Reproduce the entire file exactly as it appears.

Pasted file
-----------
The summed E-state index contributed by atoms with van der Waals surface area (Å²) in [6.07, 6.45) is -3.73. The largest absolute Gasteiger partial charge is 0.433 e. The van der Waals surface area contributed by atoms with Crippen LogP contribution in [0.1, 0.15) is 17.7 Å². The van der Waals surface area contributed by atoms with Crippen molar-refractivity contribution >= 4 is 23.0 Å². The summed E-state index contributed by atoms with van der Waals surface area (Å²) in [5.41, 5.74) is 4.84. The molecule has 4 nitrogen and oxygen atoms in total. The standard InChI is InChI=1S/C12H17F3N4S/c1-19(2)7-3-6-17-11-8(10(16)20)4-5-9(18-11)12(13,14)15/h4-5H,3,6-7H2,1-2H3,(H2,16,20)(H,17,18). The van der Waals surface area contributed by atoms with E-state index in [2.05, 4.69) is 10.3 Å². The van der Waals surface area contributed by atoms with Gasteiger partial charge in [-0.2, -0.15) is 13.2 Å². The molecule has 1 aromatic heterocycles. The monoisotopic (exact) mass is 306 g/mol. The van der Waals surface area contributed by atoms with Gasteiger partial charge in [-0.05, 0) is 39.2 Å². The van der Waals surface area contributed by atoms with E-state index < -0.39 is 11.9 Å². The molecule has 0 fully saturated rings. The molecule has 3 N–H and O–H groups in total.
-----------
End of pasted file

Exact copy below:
The summed E-state index contributed by atoms with van der Waals surface area (Å²) in [6.07, 6.45) is -3.73. The largest absolute Gasteiger partial charge is 0.433 e. The van der Waals surface area contributed by atoms with Crippen LogP contribution in [0.1, 0.15) is 17.7 Å². The van der Waals surface area contributed by atoms with Crippen molar-refractivity contribution >= 4 is 23.0 Å². The summed E-state index contributed by atoms with van der Waals surface area (Å²) in [5.41, 5.74) is 4.84. The molecule has 4 nitrogen and oxygen atoms in total. The standard InChI is InChI=1S/C12H17F3N4S/c1-19(2)7-3-6-17-11-8(10(16)20)4-5-9(18-11)12(13,14)15/h4-5H,3,6-7H2,1-2H3,(H2,16,20)(H,17,18). The van der Waals surface area contributed by atoms with E-state index in [2.05, 4.69) is 10.3 Å². The van der Waals surface area contributed by atoms with Gasteiger partial charge in [-0.2, -0.15) is 13.2 Å². The molecule has 1 aromatic heterocycles. The monoisotopic (exact) mass is 306 g/mol. The van der Waals surface area contributed by atoms with Gasteiger partial charge in [-0.05, 0) is 39.2 Å². The van der Waals surface area contributed by atoms with E-state index < -0.39 is 11.9 Å². The molecule has 0 fully saturated rings. The molecule has 3 N–H and O–H groups in total.